High on Space: Orla Stiles in the second-story space of her Solstice Bride shop.

High on Space: Orla Stiles in the second-story space of her Solstice Bride shop. Photo by Ringo Chiu.

It’s no secret that the tech industry has transformed Venice, and now the resulting surge in real estate prices is affecting the area’s most iconic shop-lined thoroughfare: Abbot Kinney Boulevard.

While the roughly eight-block stretch of restaurants and retail is still drawing in new tenants despite sky-high rents, some are wondering if the crop of boutiques and eateries can also pull in enough sales to cover the cost.

After all, longtime fixtures such as Hal’s Bar & Grill and Roosterfish are already gone, having been priced out of the rental market.

“The rents are ridiculous,” said Jerry Prendergast, founder of Culver City restaurant consultancy Prendergast & Associates, who added that many retailers move in as part of a marketing strategy. “I’m seeing up to $12 a square foot. I can’t pencil anything out that works there in terms of the volume I would have to do to pay the rent. A lot of them are just doing it as vanity locations.”

Prendergast said businesses on Abbot Kinney should expect to pay rent of between 8 percent to 10 percent of gross revenue. So if a restaurant wanted to lease a 2,000-square-foot space at $8 a foot it would need to do about $200,000 in sales a month.

“A 2,000-square-foot space? I’ve only got 75 seats,” he said.

Some, such as Orla Stiles, have looked for workarounds to the problem. Stiles is the 30-year-old founder of bridal shop Solstice Bride on California Avenue, mere steps away from Abbot Kinney. Her shop sits on the second floor above Abbot’s Habit café, but because the entrance is on California, the rent is substantially cheaper. Her signage, however, is on Abbot Kinney. She pays $3,600 a month in rent for her roughly 600-square-foot space, but all she found on Abbot Kinney were larger spaces starting at $10,000 a month.

“I got lucky,” she said. “I found a space a little less than what my peers are spending.”

But she did have to compromise: “I’m on a second level with a private entrance so I had to edit my business model to be appointment only.”

California wasn’t as kind to Nicole Papadopoulos, co-owner of clothing boutique LulaMae, who said it was tough operating a shop there. Her store opened in late summer 2014 but moved to Culver City a year later. Sales were great the first few months, according to Papadopoulos, but nosedived last summer.

So she broke the 10-year lease on her 560-square-foot space for which she was paying about $10,000 a month – losing her security deposit. Her rent was comparable to Abbot Kinney because it was a storefront and its new owner had paid a premium price for the building and adjacent locations, which included Hal’s.

“We knew what we were getting ourselves into, but based on research we thought we could still make the numbers,” she said. “There’s a false sense of what the traffic looks like on that street. You’ve got a lot of people but no one is shopping. They’re there for the destination. They’re there for food and they’re there for coffee.”

Papadopoulos added that in the year she operated in Venice she witnessed at least six retailers close.

Cool factor

Venice has long been an oasis for surfers, artists, and hippies. While Abbot Kinney became a prime spot for mom-and-pop shops catering to locals, the street has seen increasing gentrification over the years as spaces have filled with chains such as Toms Shoes and Blue Bottle Coffee.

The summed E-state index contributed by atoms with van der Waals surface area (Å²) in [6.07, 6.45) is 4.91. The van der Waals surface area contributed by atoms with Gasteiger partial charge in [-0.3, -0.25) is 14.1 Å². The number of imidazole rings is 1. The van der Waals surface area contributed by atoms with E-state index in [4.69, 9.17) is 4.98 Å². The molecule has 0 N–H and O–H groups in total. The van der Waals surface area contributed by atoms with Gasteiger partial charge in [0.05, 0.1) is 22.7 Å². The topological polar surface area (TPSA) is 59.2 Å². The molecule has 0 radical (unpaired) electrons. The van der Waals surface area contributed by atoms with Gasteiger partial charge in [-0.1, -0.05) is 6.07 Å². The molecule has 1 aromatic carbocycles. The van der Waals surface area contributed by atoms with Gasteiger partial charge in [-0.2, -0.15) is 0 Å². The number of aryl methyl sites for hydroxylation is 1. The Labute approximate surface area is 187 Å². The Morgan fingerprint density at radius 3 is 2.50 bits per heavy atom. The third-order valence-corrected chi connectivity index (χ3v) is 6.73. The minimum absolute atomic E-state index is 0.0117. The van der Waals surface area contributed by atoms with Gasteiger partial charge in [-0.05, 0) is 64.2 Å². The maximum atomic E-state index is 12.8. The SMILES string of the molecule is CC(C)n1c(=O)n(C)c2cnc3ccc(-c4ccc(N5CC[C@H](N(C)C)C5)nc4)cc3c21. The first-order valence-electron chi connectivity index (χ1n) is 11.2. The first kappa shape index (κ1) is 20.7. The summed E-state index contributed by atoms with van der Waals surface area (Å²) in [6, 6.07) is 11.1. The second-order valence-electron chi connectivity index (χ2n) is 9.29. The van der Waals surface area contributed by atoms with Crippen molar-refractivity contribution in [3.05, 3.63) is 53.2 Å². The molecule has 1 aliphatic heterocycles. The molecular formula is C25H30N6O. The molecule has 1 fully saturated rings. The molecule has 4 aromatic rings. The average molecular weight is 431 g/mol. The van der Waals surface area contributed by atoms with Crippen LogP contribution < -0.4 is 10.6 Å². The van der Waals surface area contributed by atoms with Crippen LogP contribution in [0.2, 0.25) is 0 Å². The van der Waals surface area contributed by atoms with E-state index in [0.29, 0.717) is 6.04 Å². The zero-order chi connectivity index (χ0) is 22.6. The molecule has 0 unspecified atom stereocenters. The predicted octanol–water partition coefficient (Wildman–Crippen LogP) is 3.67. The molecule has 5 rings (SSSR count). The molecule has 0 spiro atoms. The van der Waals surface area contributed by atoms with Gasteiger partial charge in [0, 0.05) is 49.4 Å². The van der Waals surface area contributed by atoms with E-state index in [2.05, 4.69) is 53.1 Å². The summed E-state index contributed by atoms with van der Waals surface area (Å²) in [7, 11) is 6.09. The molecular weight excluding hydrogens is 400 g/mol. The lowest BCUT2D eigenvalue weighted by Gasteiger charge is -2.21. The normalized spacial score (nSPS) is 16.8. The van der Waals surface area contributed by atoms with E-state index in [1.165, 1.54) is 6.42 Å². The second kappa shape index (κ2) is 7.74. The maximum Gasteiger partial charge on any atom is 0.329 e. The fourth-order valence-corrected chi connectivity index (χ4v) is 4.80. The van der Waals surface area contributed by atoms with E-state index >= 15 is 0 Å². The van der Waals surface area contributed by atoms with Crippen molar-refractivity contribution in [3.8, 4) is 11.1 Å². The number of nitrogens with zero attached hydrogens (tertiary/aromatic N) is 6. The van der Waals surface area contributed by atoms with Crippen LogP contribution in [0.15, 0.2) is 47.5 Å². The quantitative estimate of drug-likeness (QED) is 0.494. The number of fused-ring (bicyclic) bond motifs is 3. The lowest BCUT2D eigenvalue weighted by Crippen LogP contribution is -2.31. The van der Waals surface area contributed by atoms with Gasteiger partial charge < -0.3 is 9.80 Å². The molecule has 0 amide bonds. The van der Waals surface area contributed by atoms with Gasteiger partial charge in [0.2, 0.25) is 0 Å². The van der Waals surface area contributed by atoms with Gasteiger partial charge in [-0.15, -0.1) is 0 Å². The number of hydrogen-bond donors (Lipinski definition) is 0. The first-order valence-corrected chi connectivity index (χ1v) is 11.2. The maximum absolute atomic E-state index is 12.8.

Andrew Turf, senior vice president of retail properties for downtown L.A.’s CBRE Group Inc., credited men’s fashion magazine GQ for bringing more attention to the street after a 2012 article named it the “coolest block in America.”

“The way we look at Abbot Kinney and the way tourists look at Abbot Kinney is totally different,” Turf said. “Five years ago, I don’t think Abbot Kinney was half of where it was at today. Retailers started moving in and along came Rag & Bone, Blue Bottle, and IRO, and rents go through the roof because they want the edge factor that Venice has, (and) they want to be on money’s doorstep, which it is.”

Some of the newer retailers to move onto Abbot Kinney include downtown L.A. apparel brand Stone Cold Fox; Detroit watchmaker Shinola; Portland, Ore., ice-cream shop Salt & Straw; and New York eatery Butcher’s Daughter.

But the influx of cool has nudged out some of the neighborhood’s mainstays, such as gay bar Roosterfish, which is closing next month. Its 1,750-square-foot space is on the market for $26,250 a month, or $15 a square foot.

Santa Monica-based Robert Cohen, vice chairman of New York real estate brokerage RKF, said the prices are getting to the point where it’s unsustainable for retailers to remain on the street.

“A lot of my clients are saying, Is it really worth $180 a foot (annually) to be on the street? I’m struggling to come up with sales volumes from other retailers to support that.”

Christine Deschaine, senior vice president of brokerage at Kennedy Wilson’s Beverly Hills office, said rates on Abbot Kinney are not that far off from those of Melrose Place and Third Street Promenade, which range from $15 to $20 a square foot.

“Rents have been high on those other streets,” Deschaine said. “Obviously, national and regional brands can sustain higher rents, but sometimes it’s not just the rent. It’s what are you selling and are you getting people in the door and pricing your product right as well?”

Keeping Abbot Kinney hip is a delicate balance and one that poses a contradiction, RKF’s Cohen said.

“People want to maintain the cool factor on Abbot Kinney with all these cool local tenants,” he said. “But at the end of the day, these cool local guys can’t all really afford to pay these high rents.”

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